film programme

Our film programme introduces you to some of the cinematographic layers that characterise sonsbeek20→24’s curatorial framework at large, by featuring glimpses into the work of artists and filmmakers who will be part of the exhibition and our public programme in 2021. The film program of our first bulletin is:

Walled Unwalled by Lawrence Abu Hamdan (2018, Germany, 20’59”)
Language: English

El Retorno by Hira Nabi (2016, Cuba, 12’31”)
Language: Spanish with English subtitles

No False Echoes by Wendelien van Oldenborgh (2008, The Netherlands, 30’40’’)
Language: Dutch with English subtitles

Films


Walled Unwalled by
Lawrence Abu Hamdan (2018, Germany, 20’59”)

Language: English

In the year 2000, there were a total of fifteen fortified border walls and fences between sovereign nations. Today, physical barriers at sixty-three borders divide nations across four continents. As these walls were being constructed, millions and millions of invisible cosmic particles called muons descended into the earth's atmosphere and penetrated metres deep, through layers of concrete, soil and rock. Scientists realised that these deep penetrating particles could be harvested, and a technology could be developed to use their peculiar physical capacities to pass through surfaces previously impervious to x rays. Muons allowed us to see for the first time the contraband hidden in lead lined shipping containers and secret chambers buried inside the stone walls of the pyramids. Now no wall on earth is impermeable. Today, we're all wall, and no wall at all.

Walled Unwalled is a single channel 20 minute performance-video installation. The performance comprises an interlinking series of narratives derived from legal cases that revolved around evidence that was heard or experienced through walls. It consists of a series of performances reenactments and a monologue staged inside a trio of sound effects studios in the Funkhaus, East Berlin.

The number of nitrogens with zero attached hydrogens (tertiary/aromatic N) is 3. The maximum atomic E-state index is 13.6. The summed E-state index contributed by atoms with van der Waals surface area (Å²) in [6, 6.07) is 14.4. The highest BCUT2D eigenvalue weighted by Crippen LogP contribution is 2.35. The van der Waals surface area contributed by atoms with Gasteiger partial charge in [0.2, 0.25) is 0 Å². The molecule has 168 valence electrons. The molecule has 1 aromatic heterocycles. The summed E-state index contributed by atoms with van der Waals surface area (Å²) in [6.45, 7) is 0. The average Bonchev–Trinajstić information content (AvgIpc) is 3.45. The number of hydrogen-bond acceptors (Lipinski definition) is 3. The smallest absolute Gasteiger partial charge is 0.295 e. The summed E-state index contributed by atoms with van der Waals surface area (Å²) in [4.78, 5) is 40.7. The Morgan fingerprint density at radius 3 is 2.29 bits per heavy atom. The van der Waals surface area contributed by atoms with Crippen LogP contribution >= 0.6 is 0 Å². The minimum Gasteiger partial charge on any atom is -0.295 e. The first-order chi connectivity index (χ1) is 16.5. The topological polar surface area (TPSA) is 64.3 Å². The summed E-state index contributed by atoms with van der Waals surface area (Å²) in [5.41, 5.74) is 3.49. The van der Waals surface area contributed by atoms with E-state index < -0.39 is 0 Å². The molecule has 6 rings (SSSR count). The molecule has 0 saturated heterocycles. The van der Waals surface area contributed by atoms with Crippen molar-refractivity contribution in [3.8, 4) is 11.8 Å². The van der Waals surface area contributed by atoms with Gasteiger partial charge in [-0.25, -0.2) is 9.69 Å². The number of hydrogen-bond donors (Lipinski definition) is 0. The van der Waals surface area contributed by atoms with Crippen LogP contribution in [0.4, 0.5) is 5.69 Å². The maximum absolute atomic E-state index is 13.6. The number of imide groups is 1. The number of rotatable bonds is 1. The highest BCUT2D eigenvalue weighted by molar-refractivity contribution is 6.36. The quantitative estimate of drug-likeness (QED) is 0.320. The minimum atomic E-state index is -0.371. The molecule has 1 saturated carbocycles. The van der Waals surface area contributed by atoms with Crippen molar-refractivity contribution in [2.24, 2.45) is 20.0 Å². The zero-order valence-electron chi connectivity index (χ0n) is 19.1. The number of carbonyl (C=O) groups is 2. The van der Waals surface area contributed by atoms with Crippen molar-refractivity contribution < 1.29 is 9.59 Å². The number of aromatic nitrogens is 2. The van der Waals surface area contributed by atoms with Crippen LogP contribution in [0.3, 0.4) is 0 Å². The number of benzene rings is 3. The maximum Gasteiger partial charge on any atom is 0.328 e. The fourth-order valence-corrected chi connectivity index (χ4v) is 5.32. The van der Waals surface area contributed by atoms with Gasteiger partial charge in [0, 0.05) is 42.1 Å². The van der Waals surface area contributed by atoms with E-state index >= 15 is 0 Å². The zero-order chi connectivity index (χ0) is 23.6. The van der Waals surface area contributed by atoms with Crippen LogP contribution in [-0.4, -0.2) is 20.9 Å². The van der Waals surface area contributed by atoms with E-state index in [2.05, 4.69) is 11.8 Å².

Curator Aude Mgba about Walled Unwalled:

“Can we see what we do not hear? Can we listen to what we do not see? What knowledge is embedded in the invisible? The collected narratives and testimonies that are part of the video question the efficiency that surrounds the idea of a wall in our life as a barrier between bodies while showing its power as an element of narration even when one can not have the possibility of seeing. The power of the sonic found within these cases reveals the blurry limit between the outside and the inside, the private and the public and how they can reflect each other. It also proves that the desire to prevent the flow of information through radical structures is utopian given the progress of technological research.”

Watch Walled Unwalled here:

El Retorno by Hira Nabi (2016, Cuba, 12’31”)

Language: Spanish with English subtitles

A taxi driver agrees to drive a stranger around a town the man has never visited. Their short journey gives the man a new destination.

“I think you can watch the film a few times, and come to different conclusions each time. The journey also becomes part metaphorical, part reality, and part surreal. But it is a quest for some kind of meaning, some purpose, for signs of beauty and life, and how carefully we need to train our eyes to seek it out, or locate it in the ruins of where it once resided.”

– Hira Nabi in conversation with Aude Mgba, read full conversation here.

Watch El Retorno here:

No False Echoes by Wendelien van Oldenborgh (2008, The Netherlands)